In 2012, he created his own company, the Story Foundation, with his wife and brother-in-law Jason Traub to bring ideas to the page and the screen, »
- Dave McNary
Trewlove is described as a "thorough, determined and forthright" officer, who becomes a valuable member of the force and attracts the admiration of Endeavour.
Creator Russell Lewis said of the character: "Bright, capable and brave, Wpc Shirley Trewlove is a very welcome addition to the ranks of Oxford's Finest. While very much a young woman of the 1960s, Trewlove also evokes a very particular kind of timeless British heroine.
"The sort of clear-eyed, resourceful young woman one wouldn't be surprised to find behind the wheel of the ambulance in Ice Cold in Alex or keeping Robert Donat company across the moors in The 39 Steps. In Dakota we have found our perfect Trewlove. »
With fantasy franchises having been so popular in recent years, why did Philip Pullman's His Dark Materials series stop before it got going?
A much beloved trilogy of fantasy novels, Philip Pullman’s His Dark Materials was much praised for its rich, imaginative fantasy world, nuanced and ambiguous characters and powerful anti-religious themes. Critically acclaimed, award-laden bestsellers with a young heroine in the form of Lyra Bellacqua, the trilogy seemed an obvious choice to follow Harry Potter and Lord Of The Rings and become a blockbuster movie series.
New Line bought the rights after bringing Lord Of The Rings to the screen, hoping for a similar success. The two stories are very different High Fantasies though, and The Golden Compass contains concepts less familiar to audiences than wizards, monsters and swordplay. His Dark Materials was also occasionally categorised in shops as a children’s book, unlike Lord Of The Rings. »
Think your accountant gets creative at tax time? Consider the accountants who keep the books for the Hollywood studios. By their reckoning, almost every movie ever made is a flop. Even top-grossing movies are purportedly in the red, thanks to studios charging themselves overhead and other accounting tricks that help keep the producers from having to cough up percentages to tax collectors or to net profit participants (that is, actors, writers, and directors who are contractually owed a percentage of net profits). Kids, when you sign those Hollywood studio contracts, ask for gross points, not net.
It's notoriously difficult to tell which bloated Hollywood disasters actually did lose money. First off, the studios collect only about half of the box office take (the rest goes to the theater owners). Second, production budget figures are notoriously unreliable and seldom include P&A (that is, prints and advertising, the cost of distributing and marketing a film, »
- Gary Susman
Toby Jones (Harry Potter, Captain America, The Hunger Games) is recognized for his role in Marvellous. The show received two other nominations including Single Drama and Supporting Actress for Gemma Jones.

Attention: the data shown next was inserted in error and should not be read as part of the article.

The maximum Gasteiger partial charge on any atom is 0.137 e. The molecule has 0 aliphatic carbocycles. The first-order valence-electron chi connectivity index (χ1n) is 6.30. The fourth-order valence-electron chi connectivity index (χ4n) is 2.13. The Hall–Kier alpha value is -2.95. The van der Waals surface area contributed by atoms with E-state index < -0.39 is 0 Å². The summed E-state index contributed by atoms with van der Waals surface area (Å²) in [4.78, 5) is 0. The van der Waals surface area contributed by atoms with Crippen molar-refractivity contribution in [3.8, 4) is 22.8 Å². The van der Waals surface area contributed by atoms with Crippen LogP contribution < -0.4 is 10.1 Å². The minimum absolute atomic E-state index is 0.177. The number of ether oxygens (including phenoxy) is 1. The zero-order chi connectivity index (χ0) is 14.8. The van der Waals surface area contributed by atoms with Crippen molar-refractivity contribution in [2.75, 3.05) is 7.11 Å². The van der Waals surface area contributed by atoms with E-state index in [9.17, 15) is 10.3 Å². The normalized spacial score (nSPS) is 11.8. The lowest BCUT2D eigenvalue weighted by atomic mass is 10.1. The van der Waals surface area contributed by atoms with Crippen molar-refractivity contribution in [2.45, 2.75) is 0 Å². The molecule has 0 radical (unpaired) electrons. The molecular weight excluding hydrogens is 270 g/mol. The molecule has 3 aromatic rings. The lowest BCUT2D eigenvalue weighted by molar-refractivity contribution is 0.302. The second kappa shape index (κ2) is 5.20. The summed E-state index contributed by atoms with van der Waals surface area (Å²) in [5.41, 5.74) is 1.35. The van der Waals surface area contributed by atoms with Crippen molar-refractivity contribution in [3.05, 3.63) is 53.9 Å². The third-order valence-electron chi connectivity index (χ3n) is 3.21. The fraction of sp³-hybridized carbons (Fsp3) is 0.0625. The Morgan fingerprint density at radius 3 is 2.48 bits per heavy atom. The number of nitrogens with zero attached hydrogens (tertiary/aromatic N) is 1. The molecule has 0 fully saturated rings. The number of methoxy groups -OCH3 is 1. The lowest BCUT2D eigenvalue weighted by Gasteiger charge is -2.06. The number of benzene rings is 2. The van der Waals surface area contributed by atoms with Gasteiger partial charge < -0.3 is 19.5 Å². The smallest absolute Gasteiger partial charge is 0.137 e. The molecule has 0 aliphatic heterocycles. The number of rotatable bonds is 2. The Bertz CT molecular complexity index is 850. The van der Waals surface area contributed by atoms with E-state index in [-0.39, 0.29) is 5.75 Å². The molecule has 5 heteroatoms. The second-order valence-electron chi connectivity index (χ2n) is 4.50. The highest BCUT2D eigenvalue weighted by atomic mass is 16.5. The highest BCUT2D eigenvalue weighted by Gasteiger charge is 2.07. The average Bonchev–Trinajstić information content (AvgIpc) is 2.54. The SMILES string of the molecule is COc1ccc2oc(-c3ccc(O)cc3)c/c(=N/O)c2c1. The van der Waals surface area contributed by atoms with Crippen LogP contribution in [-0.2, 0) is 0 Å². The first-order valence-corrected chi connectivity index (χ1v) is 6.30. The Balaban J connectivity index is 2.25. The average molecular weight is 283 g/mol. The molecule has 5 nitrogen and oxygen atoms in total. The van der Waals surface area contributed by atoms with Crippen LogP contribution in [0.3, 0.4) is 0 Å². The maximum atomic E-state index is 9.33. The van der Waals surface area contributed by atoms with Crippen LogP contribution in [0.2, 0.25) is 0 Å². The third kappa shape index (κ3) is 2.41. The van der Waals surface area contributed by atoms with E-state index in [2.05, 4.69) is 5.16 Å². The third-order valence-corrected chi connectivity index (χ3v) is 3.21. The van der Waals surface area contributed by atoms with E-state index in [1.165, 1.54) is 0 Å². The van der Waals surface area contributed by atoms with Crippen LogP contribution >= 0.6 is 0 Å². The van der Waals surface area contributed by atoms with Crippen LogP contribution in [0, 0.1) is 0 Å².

- email@example.com (Monica Mendoza)
Nominated for Best UK Feature at the Raindance Film Festival, The Quiet Hour is a gritty post-apocalyptic thriller with a human story at its core. I love the sprinkling of sci-fi here and how the FX are integrated into the moody British landscape.
The Quiet Hour is a UK science-fiction thriller written and directed by French director Stephanie Joalland and produced by Sean McConville. It stars Dakota Blue Richards (The Golden Compass), Karl Davies and Jack McMullen.
In a remote part of rural, post-apocalyptic England, now occupied by unseen alien invaders, a feisty teenage girl sets out on a desperate attempt to fight back a group of bandits and defend her parents' farm, their remaining livestock, and the solar panels that are the key to keeping them s [Continued ...] »
A new trailer has been released for the post-apocalyptic thriller The Quiet Hour. This film, which was shot in the United Kingdom, involves an alien invasion and the few human survivors that remain. These survivors must defend themselves against bandits and from the aliens above. To show at the Kansas City Film Festival, this title stars: Dakota Blue Richards (The Golden Compass), Karl Davies and Jack McMullen. The film's latest trailer is hosted here. The film's story focuses on Sarah (Richards). She tries to defend her family farm, from marauders. She also must take care of her blind brother. Together, they face challenging odds as the sky lights up with extraterrestrial forces, bent on stealing the Earth's resources. Gritty, The Quiet Hour looks to satisfy most post-apocalyptic film fans. The film offers lots of conflict and tension, with several antagonists gracing the screen. Fans of the genre can find out »
- firstname.lastname@example.org (Michael Allen)
For every Harry Potter or Hunger Games series, there are those franchises that didn't quite set the world on fire...
Since Insurgent came out, I’ve been thinking about those less fortunate: the franchise wannabes. While Divergent may have succeeded financially, (a film that rode on the coat-tails of the even more lucrative The Hunger Games franchise) there are others who didn’t quite make it into the movie world’s big leagues. These are the franchise-starters that flopped, the films produced with the optimistic hope that they will bring in the readies and kick-start Hollywood’s latest franchise. Worse luck for them, really.